One more for this evening a named subspecies and a good specimen. P. apollo styriacus frhs from Prebichl, Styria, Austria. Collected by B.H. Cooke in 1930. Illustrated by the fine artist Richard Lewington. Please excuse the yellowing on some of the specimens, this was due to the over head lighting. No flash Guns used in the museum.
isaricus is a rarity in museums!! Even 100 years ago it was a rarity in collections, just like all the other Czech ssp. nowadays it is impossible to get. These are true rarities. Many of them were described when all the localities were already extinct.
Thanks to Czech collectors like Hugo Otto Viktor SKALA (Die Lepidopterenfauna Mährens) , Dr. Jakob STERNECK (Prodromus der Lepidopterenfauna Böhmen), Josef Ernst Kammel and Austrian professor Hans Kolar we evidence of those long lost localities. Currently there is free to download a paper "Zur Rassenfrage von Parnassius apollo L. in den Sudetenländern" by Hans Rebel where all ssp. are discussed.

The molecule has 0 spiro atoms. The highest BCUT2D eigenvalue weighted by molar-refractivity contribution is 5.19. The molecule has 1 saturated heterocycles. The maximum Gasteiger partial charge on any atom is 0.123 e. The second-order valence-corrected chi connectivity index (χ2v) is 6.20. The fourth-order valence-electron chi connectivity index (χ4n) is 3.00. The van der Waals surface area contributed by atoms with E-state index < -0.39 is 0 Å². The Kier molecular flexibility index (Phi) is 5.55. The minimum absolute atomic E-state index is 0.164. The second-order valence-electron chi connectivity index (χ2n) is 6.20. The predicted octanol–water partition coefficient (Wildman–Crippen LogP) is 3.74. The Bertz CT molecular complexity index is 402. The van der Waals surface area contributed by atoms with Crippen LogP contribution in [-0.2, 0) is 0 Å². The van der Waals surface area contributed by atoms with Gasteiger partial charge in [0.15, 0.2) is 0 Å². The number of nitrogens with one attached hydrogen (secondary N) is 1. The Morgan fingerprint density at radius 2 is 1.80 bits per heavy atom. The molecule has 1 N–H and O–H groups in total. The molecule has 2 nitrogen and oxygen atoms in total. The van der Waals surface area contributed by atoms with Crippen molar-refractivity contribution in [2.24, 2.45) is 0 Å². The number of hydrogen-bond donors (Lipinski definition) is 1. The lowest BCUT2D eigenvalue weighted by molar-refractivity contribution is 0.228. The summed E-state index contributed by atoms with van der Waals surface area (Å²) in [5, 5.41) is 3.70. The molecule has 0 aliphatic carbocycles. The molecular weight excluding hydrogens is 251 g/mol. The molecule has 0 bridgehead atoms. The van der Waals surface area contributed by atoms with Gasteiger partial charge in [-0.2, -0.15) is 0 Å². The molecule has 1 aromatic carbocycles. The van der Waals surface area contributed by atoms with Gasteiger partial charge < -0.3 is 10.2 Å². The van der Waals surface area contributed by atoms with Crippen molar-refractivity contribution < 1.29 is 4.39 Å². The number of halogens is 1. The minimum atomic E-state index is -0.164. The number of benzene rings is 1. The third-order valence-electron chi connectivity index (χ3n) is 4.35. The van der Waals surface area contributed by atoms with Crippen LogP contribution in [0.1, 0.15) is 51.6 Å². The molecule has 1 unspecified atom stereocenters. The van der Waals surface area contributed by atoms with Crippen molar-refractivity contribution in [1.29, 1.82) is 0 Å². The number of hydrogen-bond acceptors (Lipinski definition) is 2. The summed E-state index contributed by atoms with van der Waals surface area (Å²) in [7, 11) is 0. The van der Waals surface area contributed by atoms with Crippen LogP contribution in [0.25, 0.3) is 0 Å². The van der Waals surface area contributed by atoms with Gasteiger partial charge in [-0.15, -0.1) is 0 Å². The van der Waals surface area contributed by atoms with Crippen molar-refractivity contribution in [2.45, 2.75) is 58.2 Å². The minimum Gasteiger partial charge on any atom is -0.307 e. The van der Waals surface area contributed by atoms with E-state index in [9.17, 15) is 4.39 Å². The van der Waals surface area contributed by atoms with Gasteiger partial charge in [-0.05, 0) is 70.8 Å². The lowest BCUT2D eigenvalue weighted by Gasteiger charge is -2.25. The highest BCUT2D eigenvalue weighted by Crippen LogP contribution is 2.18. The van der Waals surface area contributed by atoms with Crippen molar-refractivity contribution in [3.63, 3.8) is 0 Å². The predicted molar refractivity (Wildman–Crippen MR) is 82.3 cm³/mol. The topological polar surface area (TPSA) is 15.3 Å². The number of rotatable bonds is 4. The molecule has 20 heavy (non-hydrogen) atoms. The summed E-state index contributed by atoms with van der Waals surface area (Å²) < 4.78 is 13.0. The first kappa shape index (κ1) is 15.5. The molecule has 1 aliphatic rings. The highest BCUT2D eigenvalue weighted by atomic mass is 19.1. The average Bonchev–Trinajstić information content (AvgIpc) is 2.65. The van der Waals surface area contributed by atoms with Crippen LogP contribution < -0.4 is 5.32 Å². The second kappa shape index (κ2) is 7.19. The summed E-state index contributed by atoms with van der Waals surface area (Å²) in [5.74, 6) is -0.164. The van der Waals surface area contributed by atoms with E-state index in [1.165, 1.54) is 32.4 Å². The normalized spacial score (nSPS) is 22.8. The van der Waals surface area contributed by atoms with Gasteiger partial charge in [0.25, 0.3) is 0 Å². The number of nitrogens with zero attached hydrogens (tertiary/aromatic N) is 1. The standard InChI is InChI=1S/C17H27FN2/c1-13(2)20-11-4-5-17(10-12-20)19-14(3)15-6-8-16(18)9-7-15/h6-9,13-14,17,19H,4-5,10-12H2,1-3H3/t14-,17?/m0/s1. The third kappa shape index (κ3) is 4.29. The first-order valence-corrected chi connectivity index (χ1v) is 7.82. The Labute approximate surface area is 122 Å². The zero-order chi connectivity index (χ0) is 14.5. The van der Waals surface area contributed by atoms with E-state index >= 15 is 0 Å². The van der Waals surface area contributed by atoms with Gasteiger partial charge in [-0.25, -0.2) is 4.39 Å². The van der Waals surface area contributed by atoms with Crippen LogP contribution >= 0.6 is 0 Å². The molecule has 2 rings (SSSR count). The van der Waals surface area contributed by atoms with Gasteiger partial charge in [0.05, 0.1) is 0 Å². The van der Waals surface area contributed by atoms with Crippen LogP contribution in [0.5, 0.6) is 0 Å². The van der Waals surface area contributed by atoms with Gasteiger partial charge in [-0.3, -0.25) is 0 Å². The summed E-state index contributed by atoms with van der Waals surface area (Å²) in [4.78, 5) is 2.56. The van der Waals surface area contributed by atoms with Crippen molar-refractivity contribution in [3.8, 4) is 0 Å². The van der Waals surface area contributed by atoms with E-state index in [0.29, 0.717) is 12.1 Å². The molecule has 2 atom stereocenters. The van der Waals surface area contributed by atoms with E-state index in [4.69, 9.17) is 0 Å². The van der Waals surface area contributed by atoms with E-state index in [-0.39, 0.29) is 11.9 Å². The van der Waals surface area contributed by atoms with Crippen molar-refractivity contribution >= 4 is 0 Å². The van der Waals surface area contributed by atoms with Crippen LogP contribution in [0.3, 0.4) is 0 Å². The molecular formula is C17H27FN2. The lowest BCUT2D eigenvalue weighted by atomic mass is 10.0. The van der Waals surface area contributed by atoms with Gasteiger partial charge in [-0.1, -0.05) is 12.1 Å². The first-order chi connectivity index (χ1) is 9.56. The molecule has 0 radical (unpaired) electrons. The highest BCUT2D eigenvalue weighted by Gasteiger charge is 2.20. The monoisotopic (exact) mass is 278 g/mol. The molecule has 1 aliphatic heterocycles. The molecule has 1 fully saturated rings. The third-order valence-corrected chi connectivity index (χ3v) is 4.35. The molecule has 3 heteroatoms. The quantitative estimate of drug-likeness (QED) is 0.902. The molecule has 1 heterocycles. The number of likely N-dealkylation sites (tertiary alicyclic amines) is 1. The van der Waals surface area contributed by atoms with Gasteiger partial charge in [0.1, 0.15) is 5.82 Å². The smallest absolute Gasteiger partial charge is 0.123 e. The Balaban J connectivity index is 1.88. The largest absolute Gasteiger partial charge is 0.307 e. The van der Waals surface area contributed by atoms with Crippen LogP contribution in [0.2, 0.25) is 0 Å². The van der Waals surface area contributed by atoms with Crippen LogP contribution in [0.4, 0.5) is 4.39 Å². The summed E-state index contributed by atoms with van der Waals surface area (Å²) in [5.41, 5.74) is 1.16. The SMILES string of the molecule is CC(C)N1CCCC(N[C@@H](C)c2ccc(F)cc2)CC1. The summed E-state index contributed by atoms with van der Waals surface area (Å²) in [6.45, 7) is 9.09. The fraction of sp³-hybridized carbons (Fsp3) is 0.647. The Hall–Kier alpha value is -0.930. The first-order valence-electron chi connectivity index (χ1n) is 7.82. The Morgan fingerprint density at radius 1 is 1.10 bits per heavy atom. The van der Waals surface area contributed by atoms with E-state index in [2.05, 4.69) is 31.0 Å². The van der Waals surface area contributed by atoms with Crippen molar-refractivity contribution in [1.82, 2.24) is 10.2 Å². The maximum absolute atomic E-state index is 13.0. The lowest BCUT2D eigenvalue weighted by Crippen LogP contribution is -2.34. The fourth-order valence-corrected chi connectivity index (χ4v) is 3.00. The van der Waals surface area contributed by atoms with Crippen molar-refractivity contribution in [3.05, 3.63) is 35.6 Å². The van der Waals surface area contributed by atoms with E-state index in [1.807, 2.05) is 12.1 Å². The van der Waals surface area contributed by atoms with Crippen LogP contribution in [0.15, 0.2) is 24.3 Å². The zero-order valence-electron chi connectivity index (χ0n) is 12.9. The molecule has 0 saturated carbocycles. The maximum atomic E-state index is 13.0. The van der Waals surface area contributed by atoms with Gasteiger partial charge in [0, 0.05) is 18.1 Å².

The last photo is actually Parnassius sacerdos not apollo
Interesting information, the museum will be pleased, that they have one of the extinct Czech subspecies. I fully admit I am a novice as regards parnassius, but find the distribution and extinctions of the European apollo very interesting. Do you mean Parnassius phoebus sacerdos or is the latter now regarded as a separate species. I am not sure how that museum acquired that name under their specimen.
It take it this is the rare P. apollo nevadensis ( Oberthur 1901). Capture in Andalucia, Serria Nevada Spain, Rommei 1925 ex coll H.J. Turner. Although from the images I have seen, those margin orange-spots seem unusual ?